Brexit - Positioning Under Uncertainties

| About: CurrencyShares British (FXB)

There are plenty of research notes and opinions around the possible outcome of and how best to position for Britain's upcoming EU referendum on Thursday. They vary from quite pessimistic to quite bullish on Sterling Pound and other risks assets. This piece does not intend to add to that crowd. I do not possess any special knowledge or skills to prognosticate a voting outcome. However, with that in mind, here are few points to note.

Firstly, positioning for the referendum is much less of an issue if it is for hedging. You really do not need to worry about picking a direction. It is about taking the position that reduces risk exposure of existing portfolio. The decision is then to design hedges that are cheap. I have written about some options a while back.

However, for a speculator, positioning for the referendum necessarily means picking a direction and hence having an opinion on the outcome of the vote - which is inherently uncertain. (This is also applicable for volatility trading, or anything else - here the direction is on the second order than underlying for vol trading). But even if you do not have a strong opinion on the possible result on Friday, a few consideration can help to form ideas about potentially profitable positioning.

And that mean picking trades based on 1) subjective probability (or expectation) 2) market prices (implied or average market expectation) and 3) opportunity costs.

The first two are pretty intuitive and commonly practiced - basically compares what an investor expects the price distribution to be based on different outcomes, vs. the actual priced-in distribution. This is essentially a relative value analysis in a broad sense (which usually means a pair strategy in the narrow sense).

The third one, i.e. opportunity costs is arguably the most important consideration for decision under uncertainties. In the context of the referendum, let us assume that we have happened to choose to position of short risks. If the outcome is Brexit, our position will be profitable. But if it is not, we will lose on our short positioning. Worse still, if you assume that given the recent rally in risk assets, the upside is limited, then before we square off and initiate a long position, it is already too late. The upside from Bremain is a relief rally for status quo. The market will adjust upwards quickly and find a stable level.

Now consider the reverse. If you are long and it is a Bremain outcome, again we are in luck. However, the opposite outcome is not same as before. A Brexit outcome will cost us initially. However, a Brexit outcome is far more uncertain than a Bremain outcome, and it is very difficult for risk markets to quickly price in all the consequences and find a proper and stable equilibrium very soon. We will have initial drag from our long position, but plenty of time to reverse that and catch the down drift.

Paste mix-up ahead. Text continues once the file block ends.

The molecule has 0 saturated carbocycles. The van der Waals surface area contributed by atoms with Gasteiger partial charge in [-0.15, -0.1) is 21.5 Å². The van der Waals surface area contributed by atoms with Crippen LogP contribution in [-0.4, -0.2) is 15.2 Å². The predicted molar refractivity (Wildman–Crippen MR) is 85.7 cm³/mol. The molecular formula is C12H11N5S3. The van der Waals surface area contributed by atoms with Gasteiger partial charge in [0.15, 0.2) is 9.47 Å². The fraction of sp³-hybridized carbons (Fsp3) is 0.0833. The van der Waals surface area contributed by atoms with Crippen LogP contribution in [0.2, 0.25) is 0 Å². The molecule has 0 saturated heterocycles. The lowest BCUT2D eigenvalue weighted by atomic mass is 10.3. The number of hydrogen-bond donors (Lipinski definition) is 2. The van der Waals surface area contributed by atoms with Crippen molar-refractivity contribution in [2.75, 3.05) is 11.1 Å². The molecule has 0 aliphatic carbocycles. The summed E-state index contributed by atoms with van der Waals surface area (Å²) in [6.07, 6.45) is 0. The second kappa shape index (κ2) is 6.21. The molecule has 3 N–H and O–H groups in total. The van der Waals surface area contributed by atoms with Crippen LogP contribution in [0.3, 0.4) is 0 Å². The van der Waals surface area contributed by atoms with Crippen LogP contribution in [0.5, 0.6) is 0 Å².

The explicit assumption here is that from current levels, upside in risks assets are not great and market is more likely to find a stable levels on the upside than on the downside relatively quickly. If this assumption is correct, an analysis of opportunity cost tells us we should have a bias for long positioning.

In addition, the outcome of Thursday's vote will surely have a binary impact. I have written previously about how one should think about distribution when facing a binary outcome. If we believe in the assumption on the market dynamics above, along with the assumption of a binary outcome, we should base our estimates of the first point, i.e. subjective probability, on these assumptions to be consistent. These two assumptions give rise to an asymmetric bi-modal distribution. Such a distribution will imply a thinner tail for upside outcome along with a heavy-tailed downside. Statistically, this means on the upside we will have single jump probability, but multiple jumps allowed on the downside.

Practically this means we cannot use a single volatility model to price across the strikes on both sides of the at-the-money level. This also implies there is no realistic meaning of skew or vol-of-vol parameters as under these assumptions. The volatility dynamics are very different on the two sides and a single group of parameters valid across strikes on both sides does not make much sense. We essentially have to think about two sides as two parallel realities and combine them to arrive at a subjective price and then compare this to what the market is quoting.